For whatever reason, in Levine's mind, Bioshock doesn't simply end. He deconstructs it and then destroys it from the ground up. His antagonist is in the mirror, staring back at him. And you can't just kill a reflection.

There's nothing more to contribute to this series. It will always be the same. Same tropes, same flavor. Constants and variables. Whatever the story, it will start with a man, a lighthouse and a city. But there's no value in this. So it must all end where it begins.

Bioshock Infinite is not remembered fondly by most. Hardcore Bioshock fans never took to Columbia and shooter fans saw through the cracks of the game's mechanics. I maintain that the second game plays the best out of the bunch. Having said that, that game isn't one I have reason to return to. It's a solid shooter, but there are better alternatives that offer richer worlds. Bioshock Infinite plays well and the characters keep it moving. Levine's directorial style remains impressive in terms of photography. It is a very flawed game, and it is not beyond being pretentious.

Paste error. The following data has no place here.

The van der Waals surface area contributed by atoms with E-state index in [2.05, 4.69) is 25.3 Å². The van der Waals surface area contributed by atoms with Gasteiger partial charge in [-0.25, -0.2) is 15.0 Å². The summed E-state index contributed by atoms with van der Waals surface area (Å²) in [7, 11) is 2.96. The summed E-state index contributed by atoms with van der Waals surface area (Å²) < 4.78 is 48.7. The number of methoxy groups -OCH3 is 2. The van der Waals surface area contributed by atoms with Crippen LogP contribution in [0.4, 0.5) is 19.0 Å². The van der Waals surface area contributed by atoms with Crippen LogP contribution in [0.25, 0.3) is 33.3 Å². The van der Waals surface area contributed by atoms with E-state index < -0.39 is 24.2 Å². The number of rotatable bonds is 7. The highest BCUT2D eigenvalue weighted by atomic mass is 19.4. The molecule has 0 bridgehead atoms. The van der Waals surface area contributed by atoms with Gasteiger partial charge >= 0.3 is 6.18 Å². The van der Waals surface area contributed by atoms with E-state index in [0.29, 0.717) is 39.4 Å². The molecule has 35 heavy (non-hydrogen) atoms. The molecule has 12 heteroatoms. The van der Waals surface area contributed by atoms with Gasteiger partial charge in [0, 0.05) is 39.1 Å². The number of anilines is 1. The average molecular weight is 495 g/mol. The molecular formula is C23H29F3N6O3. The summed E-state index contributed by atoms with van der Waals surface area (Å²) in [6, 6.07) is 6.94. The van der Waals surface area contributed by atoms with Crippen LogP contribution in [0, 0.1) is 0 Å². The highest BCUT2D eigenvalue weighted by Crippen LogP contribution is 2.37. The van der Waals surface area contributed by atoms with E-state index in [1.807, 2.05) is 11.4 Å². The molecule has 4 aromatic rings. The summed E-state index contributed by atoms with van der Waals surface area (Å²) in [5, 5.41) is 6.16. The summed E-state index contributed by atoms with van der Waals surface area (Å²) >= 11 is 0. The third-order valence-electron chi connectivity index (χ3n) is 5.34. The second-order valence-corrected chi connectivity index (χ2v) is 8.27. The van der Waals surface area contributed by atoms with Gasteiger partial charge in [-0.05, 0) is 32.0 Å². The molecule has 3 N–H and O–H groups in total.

It is also too possible that the things I read in the game aren't really there. It is probable I have misread the intentions of the creator. Considering the stupid dedication to the binary morality in the original game, Levine was probably repeating his usual pattern of this childish outlook on "good and evil", "heroes and villains". Be that as it may, I hope I have at least provided a different perspective on the work. At the end of the day, the sum of all these parts worked for me. Bioshock Infinite isn't great, but it is a game I will probably return to for another playthrough.

No comments:

Post a Comment